Tag: death

How to Celebrate the Day of the Dead

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It seems to have become a tradition to re-post this 2013 column on November 1. At my house, Day of the Dead season opened a couple of weeks ago when I started a new book project: a sequel to The Glen Rock Book of the Dead. It will be called The Baltimore Book of the Dead, again named after the place it was written, again containing very short lyric essays, each a portrait of someone who has died. The first one is my mother, The Golfer, who left us right after I finished the first book, and I’ve got a handful of others already. I can picture the two little books standing next to each other, so maybe it will actually happen and you will read it someday. If I continue to be swept up in the writing, you might be reading essays from the archive for a couple of months, but I’ve been digging around and there are some very ancient ones that I bet most BFB readers have never seen. Happy Day of the Dead, shots of tequila all around. 

Drape a small table with a cloth in the favorite color of the person you loved who has died. Adorn it with candles, flowers (marigolds are traditional) and framed photographs. Set out some favorite foods: a slice of pie, a bottle of beer, a Milky Way. Add the instruments of their hobbies and vices: a pack of Newports, a deck of cards, a banjo. A People magazine, a racquet, a Terrible Towel. A copy of Peter Pan, of The Joy of Cooking, of the Bible.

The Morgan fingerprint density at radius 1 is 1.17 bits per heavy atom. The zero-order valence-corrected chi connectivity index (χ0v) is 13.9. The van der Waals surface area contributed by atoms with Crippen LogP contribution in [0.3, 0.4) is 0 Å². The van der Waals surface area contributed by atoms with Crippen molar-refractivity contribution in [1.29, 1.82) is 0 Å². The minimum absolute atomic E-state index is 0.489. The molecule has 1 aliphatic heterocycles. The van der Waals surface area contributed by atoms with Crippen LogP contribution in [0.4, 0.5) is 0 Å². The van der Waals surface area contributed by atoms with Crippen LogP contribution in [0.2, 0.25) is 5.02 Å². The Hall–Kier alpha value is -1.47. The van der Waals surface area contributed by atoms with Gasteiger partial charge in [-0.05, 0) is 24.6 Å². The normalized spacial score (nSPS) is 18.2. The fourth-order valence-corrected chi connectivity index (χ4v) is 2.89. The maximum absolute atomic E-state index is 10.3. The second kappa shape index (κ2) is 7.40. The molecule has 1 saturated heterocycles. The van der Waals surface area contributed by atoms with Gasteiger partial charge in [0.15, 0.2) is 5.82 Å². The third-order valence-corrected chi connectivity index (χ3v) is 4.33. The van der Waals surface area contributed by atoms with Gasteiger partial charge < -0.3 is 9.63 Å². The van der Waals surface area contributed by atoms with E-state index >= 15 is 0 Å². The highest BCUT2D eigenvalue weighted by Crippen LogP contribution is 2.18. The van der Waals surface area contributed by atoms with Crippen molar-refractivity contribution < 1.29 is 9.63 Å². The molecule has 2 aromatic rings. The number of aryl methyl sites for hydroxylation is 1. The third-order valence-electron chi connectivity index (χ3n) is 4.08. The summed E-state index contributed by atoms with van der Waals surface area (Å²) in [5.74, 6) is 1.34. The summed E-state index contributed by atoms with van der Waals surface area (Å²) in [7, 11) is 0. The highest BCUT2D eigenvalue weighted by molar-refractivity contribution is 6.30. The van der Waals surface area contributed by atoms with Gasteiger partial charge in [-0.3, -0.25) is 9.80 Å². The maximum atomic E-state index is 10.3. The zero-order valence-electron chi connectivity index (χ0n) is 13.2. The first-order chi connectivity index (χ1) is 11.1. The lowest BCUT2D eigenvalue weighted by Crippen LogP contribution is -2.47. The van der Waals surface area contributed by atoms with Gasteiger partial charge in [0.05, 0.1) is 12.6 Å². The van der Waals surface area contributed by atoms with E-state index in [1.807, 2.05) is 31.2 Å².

Second Body Recovered from Inner Harbor Within a Week

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Baltimore police this morning recovered a body floating in the Inner Harbor, the second one discovered there in the last week.

Woman Dies 11 Days After Being Arrested by Baltimore Police and Collapsing in Cell

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Photo via National Police Car Archives

A woman who suddenly collapsed and fell severely ill after she was arrested by Baltimore police officers last week passed away today.

Tawon Boyd’s Death After Fight with Police Ruled an Accident

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Tawon Boyd (via Facebook)

A 21-year-old Middle River man’s September death following a scuffle with Baltimore County police was an accident rather than a homicide, according to the state medical examiner’s office.

How to Celebrate the Day of the Dead

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DAy of the Dead
Rejoicing Quietus by Thaneeya McArdle

In honor of the Day of the Dead, we re-post this favorite column from our archives, originally posted October 30, 2013. 

Drape a small table with a cloth in the favorite color of the person you loved who has died. Adorn it with candles, flowers (marigolds are traditional) and framed photographs. Set out some favorite foods: a slice of pie, a bottle of beer, a Milky Way. Add the instruments of their hobbies and vices: a pack of Newports, a deck of cards, a banjo. A People magazine, a racquet, a Terrible Towel. A copy of Peter Pan, of The Joy of Cooking, of the Bible.

Maryland’s Mysterious Deaths